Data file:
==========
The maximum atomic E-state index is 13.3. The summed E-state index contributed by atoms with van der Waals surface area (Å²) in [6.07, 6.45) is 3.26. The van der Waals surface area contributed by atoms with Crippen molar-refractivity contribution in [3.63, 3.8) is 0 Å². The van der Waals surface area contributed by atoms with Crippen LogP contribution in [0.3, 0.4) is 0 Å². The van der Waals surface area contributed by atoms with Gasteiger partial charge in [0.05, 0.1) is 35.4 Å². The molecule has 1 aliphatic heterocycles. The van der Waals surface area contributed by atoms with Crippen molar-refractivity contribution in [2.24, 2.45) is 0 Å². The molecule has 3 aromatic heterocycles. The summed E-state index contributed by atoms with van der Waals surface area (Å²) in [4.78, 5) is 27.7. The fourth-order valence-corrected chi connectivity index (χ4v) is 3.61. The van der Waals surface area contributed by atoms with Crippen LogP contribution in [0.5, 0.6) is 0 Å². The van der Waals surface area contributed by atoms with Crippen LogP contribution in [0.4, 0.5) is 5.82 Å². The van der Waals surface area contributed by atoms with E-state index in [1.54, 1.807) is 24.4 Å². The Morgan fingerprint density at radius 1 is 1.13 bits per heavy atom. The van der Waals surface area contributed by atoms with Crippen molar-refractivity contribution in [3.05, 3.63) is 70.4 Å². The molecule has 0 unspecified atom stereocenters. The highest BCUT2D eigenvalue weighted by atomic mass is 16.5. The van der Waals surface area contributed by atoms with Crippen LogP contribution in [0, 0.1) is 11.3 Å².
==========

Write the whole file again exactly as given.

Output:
The maximum atomic E-state index is 13.3. The summed E-state index contributed by atoms with van der Waals surface area (Å²) in [6.07, 6.45) is 3.26. The van der Waals surface area contributed by atoms with Crippen molar-refractivity contribution in [3.63, 3.8) is 0 Å². The van der Waals surface area contributed by atoms with Crippen LogP contribution in [0.3, 0.4) is 0 Å². The van der Waals surface area contributed by atoms with Gasteiger partial charge in [0.05, 0.1) is 35.4 Å². The molecule has 1 aliphatic heterocycles. The van der Waals surface area contributed by atoms with Crippen molar-refractivity contribution in [2.24, 2.45) is 0 Å². The molecule has 3 aromatic heterocycles. The summed E-state index contributed by atoms with van der Waals surface area (Å²) in [4.78, 5) is 27.7. The fourth-order valence-corrected chi connectivity index (χ4v) is 3.61. The van der Waals surface area contributed by atoms with Crippen LogP contribution in [0.5, 0.6) is 0 Å². The van der Waals surface area contributed by atoms with Crippen LogP contribution in [0.4, 0.5) is 5.82 Å². The van der Waals surface area contributed by atoms with E-state index in [1.54, 1.807) is 24.4 Å². The Morgan fingerprint density at radius 1 is 1.13 bits per heavy atom. The van der Waals surface area contributed by atoms with Crippen molar-refractivity contribution in [3.05, 3.63) is 70.4 Å². The molecule has 0 unspecified atom stereocenters. The highest BCUT2D eigenvalue weighted by atomic mass is 16.5. The van der Waals surface area contributed by atoms with Crippen LogP contribution in [0, 0.1) is 11.3 Å².